You can't blame Trump (as an example) for his behaviour, but you can hunt down those who voted for him...
I’m not entirely convinced about the argument that cars hitting power poles is a negative. OK obvs not great for the occupants of the car but if the pole is removed what will the vehicle hit instead?
but if the pole is removed what will the vehicle hit instead?
To put it bluntly: generally something with a much more defined and narrow impact. Car vs pole affects dozens of people at a minimum, but it can be hundreds or even thousands.
Car vs house affects a family, usually. Yes, the magnitude of the effect can, from time to time, but a lot greater, but cars hitting things other than poles happens quite a lot and fatalities are infrequent. The worst-case hypothetical of the homeowner in that story (who, I believe, was breaking the law with his blocks) was just that: hypothetical, and worst-case.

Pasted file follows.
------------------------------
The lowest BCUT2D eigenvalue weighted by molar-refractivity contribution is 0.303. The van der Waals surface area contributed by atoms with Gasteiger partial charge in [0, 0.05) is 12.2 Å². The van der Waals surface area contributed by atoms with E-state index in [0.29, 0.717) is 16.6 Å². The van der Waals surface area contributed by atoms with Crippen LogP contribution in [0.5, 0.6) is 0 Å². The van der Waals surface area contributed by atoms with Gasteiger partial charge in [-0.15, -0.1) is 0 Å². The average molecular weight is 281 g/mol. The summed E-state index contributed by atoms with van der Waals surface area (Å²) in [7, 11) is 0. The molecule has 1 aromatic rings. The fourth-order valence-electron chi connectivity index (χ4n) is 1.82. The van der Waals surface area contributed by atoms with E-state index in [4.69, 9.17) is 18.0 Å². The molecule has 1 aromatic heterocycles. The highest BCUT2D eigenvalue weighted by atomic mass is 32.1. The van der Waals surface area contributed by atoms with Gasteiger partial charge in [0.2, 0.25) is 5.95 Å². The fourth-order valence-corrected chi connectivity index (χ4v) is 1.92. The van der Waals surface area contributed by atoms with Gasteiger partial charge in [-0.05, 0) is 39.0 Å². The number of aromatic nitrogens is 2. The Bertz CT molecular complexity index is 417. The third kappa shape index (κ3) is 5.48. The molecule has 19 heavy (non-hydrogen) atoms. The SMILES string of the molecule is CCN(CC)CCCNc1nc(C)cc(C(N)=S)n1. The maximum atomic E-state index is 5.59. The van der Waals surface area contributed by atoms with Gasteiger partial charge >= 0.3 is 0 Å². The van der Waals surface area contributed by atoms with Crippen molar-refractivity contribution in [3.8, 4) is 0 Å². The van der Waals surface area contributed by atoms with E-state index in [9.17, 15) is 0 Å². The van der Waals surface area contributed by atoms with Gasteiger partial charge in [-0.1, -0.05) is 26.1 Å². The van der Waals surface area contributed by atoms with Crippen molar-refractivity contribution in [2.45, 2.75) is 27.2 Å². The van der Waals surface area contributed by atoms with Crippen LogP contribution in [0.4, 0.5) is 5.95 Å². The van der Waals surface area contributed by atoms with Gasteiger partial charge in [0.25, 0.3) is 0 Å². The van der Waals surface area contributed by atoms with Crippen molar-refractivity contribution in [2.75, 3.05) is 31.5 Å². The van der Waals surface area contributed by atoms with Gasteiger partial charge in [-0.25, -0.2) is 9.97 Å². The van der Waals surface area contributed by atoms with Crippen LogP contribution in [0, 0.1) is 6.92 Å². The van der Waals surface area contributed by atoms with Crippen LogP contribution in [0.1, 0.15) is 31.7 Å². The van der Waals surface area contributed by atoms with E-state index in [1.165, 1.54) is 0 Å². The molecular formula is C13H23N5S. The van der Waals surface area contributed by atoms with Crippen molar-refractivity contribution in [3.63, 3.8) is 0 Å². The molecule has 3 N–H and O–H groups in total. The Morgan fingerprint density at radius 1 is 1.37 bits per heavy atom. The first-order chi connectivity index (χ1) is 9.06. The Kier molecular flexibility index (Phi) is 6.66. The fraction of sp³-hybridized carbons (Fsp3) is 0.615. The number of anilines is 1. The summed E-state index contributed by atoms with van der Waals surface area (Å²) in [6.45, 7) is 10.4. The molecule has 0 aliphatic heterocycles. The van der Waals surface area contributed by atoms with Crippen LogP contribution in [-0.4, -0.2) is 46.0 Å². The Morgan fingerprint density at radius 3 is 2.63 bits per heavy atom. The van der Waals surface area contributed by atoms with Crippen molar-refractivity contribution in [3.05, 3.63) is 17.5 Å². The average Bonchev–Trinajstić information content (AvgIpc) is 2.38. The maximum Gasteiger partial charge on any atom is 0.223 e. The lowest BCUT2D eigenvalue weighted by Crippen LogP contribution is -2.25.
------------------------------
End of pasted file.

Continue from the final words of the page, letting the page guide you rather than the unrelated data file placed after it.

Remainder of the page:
if the pole is removed what will the vehicle hit instead?
Based on the state of our local corner shop right now, they'll hit any old thing. Someone managed to swerve around a slight jink in the road, ignoring the four-way compulsory stop, and somehow swing through 180 degrees and end up going the opposite direction with enough force to shunt a large fridge a couple of metres across the shop... after going through a brick wall. Apparently no-one was hurt, which shocked me given the state of the setup after the incident.
I sympathise with the four tonne concrete block man. I'd happily put a couple as traffic islands in my street.